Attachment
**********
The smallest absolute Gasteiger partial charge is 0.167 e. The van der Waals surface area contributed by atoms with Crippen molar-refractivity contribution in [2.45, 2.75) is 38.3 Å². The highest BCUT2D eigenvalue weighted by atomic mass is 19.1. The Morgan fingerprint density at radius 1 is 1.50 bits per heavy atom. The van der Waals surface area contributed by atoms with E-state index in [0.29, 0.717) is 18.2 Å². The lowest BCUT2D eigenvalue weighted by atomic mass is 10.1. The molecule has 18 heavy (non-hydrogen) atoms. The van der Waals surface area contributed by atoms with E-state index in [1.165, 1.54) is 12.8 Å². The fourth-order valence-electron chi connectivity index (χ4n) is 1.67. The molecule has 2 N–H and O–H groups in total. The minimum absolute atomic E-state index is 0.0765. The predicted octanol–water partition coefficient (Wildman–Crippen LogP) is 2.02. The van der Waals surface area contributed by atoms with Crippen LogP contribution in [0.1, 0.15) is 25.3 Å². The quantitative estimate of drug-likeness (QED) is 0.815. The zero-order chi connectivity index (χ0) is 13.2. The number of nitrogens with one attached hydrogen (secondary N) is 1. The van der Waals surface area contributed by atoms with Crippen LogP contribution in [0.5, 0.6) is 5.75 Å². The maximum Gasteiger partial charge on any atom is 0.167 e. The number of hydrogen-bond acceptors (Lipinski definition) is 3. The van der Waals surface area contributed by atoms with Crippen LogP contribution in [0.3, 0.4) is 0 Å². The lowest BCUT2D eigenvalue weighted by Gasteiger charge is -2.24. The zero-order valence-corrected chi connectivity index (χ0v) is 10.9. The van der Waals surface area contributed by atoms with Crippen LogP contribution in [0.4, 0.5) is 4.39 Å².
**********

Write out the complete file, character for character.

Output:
The smallest absolute Gasteiger partial charge is 0.167 e. The van der Waals surface area contributed by atoms with Crippen molar-refractivity contribution in [2.45, 2.75) is 38.3 Å². The highest BCUT2D eigenvalue weighted by atomic mass is 19.1. The Morgan fingerprint density at radius 1 is 1.50 bits per heavy atom. The van der Waals surface area contributed by atoms with E-state index in [0.29, 0.717) is 18.2 Å². The lowest BCUT2D eigenvalue weighted by atomic mass is 10.1. The molecule has 18 heavy (non-hydrogen) atoms. The van der Waals surface area contributed by atoms with E-state index in [1.165, 1.54) is 12.8 Å². The fourth-order valence-electron chi connectivity index (χ4n) is 1.67. The molecule has 2 N–H and O–H groups in total. The minimum absolute atomic E-state index is 0.0765. The predicted octanol–water partition coefficient (Wildman–Crippen LogP) is 2.02. The van der Waals surface area contributed by atoms with Crippen LogP contribution in [0.1, 0.15) is 25.3 Å². The quantitative estimate of drug-likeness (QED) is 0.815. The zero-order chi connectivity index (χ0) is 13.2. The number of nitrogens with one attached hydrogen (secondary N) is 1. The van der Waals surface area contributed by atoms with Crippen LogP contribution in [0.5, 0.6) is 5.75 Å². The maximum Gasteiger partial charge on any atom is 0.167 e. The number of hydrogen-bond acceptors (Lipinski definition) is 3. The van der Waals surface area contributed by atoms with Crippen LogP contribution in [0.3, 0.4) is 0 Å². The lowest BCUT2D eigenvalue weighted by Gasteiger charge is -2.24. The zero-order valence-corrected chi connectivity index (χ0v) is 10.9. The van der Waals surface area contributed by atoms with Crippen LogP contribution in [0.4, 0.5) is 4.39 Å².